A scientist from Iowa State University who admitted to lying about the efficacy of a vaccine he helped develop for the AIDS virus has been sentenced to four-and-a-half years in prison, according to new reports. Dong-Pyou Han, 58, recently confessed to altering blood samples to make it seem as though he’d made a huge discovery on the AIDS front, only to be later outed for flagrant scientific fraud.
Besides his prison term, Han will also be forced to pay $7.2 million in fines to the federal government after entering a plea agreement back in February, in which he admitted to two counts of making false statements. Han’s involvement in fraudulent AIDS research began as far back as 2008 when he worked alongside a team at Case Western Reserve University in Cleveland, Ohio.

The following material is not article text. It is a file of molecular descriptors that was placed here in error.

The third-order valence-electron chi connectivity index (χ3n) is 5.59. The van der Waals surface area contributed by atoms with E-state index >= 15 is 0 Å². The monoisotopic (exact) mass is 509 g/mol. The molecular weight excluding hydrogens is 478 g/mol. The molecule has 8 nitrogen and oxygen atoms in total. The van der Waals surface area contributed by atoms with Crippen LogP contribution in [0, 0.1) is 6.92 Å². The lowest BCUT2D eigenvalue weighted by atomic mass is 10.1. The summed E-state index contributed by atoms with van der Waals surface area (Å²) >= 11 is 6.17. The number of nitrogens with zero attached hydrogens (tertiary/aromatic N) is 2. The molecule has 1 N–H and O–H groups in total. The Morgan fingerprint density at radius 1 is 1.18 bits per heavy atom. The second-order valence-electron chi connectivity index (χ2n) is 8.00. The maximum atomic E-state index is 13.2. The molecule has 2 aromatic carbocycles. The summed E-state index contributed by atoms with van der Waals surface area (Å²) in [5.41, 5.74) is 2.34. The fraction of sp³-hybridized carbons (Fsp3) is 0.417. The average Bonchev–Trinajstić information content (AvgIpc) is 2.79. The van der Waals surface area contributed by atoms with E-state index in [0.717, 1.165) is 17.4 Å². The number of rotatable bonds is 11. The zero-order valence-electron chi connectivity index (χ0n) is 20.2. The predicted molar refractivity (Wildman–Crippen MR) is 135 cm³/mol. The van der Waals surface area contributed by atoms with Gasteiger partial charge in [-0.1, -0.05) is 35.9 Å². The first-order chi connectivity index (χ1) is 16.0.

According to CBS Cleveland, Han worked under professor Michael Cho at the time, who had been awarded funding from the National Institutes of Health (NIH) to develop an experimental HIV vaccine. When tests on rabbits failed to show an antibody response, however, Cho and Han decided to spike the rabbit blood samples they were using with human blood to make it appear as though the vaccine worked when it actually didn’t.